Gaze and tactile sense

Children with Down syndrome and combined sensory disabilities in social interaction with teachers


  • Romy Regina Prochnow Eikholt Centre for Deafblindness
  • Lill-Johanne Eilertsen Signo Resource Centre / University of South-Eastern Norway



children, Down syndrome, hearing impairment, interaction, gaze, tactile sense


Background: Visual and hearing impairments are common co-morbid conditions for Down syndrome (DS). Combined sensory loss can present major communication challenges, which affect the opportunities for equal participation, learning, and development. This article focuses on facilitating social interaction.  

Method: The study uses conversation analysis based on video recordings of naturally occurring interaction during various activities in school. The sample consists of five children with DS and combined sensory loss and their teachers.

Results: The results indicate that the pupils use gaze and vision actively in interaction with adults and respond actively to the other’s communicative use of gaze. Gaze is an important resource for the pupils and is strategically used to regulate, orient, and establish attention, but also to express interest and intention.

Discussion/conclusion: Despite the pupils’ visual impairment, eye contact plays an important role in their communication. To optimize meaning-making and communicative participation, it is important to have knowledge of the individual child’s specific sensory and communication challenges as they occur in social interaction. This will increase the opportunity to uncover pupils’ communicative strategies, resources, and tactile preferences, which in turn are prerequisites for the facilitation of participation, learning, and development.

Author Biographies

  • Romy Regina Prochnow, Eikholt Centre for Deafblindness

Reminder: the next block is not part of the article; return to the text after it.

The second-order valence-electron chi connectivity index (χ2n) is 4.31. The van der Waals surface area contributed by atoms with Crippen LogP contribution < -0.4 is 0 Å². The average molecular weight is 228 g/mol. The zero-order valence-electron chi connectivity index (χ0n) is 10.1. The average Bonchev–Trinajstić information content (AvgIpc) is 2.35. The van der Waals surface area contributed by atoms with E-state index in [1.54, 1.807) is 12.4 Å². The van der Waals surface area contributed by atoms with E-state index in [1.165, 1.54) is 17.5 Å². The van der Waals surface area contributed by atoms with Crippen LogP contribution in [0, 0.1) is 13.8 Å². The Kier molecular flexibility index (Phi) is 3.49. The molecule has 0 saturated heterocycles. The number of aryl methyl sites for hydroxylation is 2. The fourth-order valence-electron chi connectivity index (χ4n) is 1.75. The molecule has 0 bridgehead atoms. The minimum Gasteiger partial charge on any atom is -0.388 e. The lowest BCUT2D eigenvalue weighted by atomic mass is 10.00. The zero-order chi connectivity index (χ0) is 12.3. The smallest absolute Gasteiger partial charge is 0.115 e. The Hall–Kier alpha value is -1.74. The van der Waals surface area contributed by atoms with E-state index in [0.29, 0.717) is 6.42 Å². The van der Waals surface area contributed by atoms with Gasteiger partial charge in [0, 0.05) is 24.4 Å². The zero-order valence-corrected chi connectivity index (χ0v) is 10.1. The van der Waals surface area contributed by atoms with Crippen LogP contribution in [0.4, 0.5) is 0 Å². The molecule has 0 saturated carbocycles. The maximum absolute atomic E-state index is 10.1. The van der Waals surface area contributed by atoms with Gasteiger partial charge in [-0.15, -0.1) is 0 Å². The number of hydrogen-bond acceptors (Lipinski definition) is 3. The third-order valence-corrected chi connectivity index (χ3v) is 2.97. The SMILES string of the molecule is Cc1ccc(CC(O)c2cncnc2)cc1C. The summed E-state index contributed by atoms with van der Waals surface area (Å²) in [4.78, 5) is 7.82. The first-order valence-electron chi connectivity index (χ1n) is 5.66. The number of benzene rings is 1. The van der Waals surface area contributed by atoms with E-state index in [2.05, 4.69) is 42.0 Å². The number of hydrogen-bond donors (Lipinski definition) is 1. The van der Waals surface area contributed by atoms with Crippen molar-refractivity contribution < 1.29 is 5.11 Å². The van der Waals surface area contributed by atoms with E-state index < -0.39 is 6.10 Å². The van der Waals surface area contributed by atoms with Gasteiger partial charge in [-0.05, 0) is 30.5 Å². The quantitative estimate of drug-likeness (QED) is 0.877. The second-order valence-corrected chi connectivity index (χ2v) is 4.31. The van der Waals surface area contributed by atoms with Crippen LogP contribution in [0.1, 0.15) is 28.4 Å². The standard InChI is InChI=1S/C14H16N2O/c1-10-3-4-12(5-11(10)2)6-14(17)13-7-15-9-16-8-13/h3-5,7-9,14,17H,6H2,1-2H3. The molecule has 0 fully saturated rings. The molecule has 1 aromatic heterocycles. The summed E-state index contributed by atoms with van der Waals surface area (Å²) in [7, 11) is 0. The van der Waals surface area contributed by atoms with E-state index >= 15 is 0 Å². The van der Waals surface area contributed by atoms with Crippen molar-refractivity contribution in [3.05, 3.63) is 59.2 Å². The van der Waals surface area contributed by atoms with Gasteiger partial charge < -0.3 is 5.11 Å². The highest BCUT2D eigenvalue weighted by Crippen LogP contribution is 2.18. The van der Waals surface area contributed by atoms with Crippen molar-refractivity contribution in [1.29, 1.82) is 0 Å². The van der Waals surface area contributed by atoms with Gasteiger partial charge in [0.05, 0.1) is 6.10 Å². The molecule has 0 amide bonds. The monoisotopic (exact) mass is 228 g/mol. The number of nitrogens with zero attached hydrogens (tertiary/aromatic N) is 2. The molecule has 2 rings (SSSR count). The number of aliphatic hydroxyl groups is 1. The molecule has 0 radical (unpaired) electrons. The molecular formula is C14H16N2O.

Romy Regina Prochnow works at Eikholt, a national resource centre for people with deafblindness. She is a trained inclusive education pedagogue and art therapist in Germany. In recent years, she has immersed herself in the study of psycho-motor skills and has completed a master’s degree in visual educational science.

  • Lill-Johanne Eilertsen, Signo Resource Centre / University of South-Eastern Norway

    Lill-Johanne Eilertsen is a senior adviser at the Signo Resource Centre and is an Associate Professor at the University of South-Eastern Norway. She is trained as a teacher in special needs education. Her PhD concerned peer interaction between children with and without hearing impairment and complex needs, focusing on participation and inclusion. Her research interests include atypical interaction and inclusive education. The Signo Resource Centre offers services for people with deafblindness or hearing impairment in combination with other disabilities.


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How to Cite

Prochnow, R. R., & Eilertsen, L.-J. (2024). Gaze and tactile sense: Children with Down syndrome and combined sensory disabilities in social interaction with teachers. Journal of Interactional Research in Communication Disorders, 15(2), 92-118.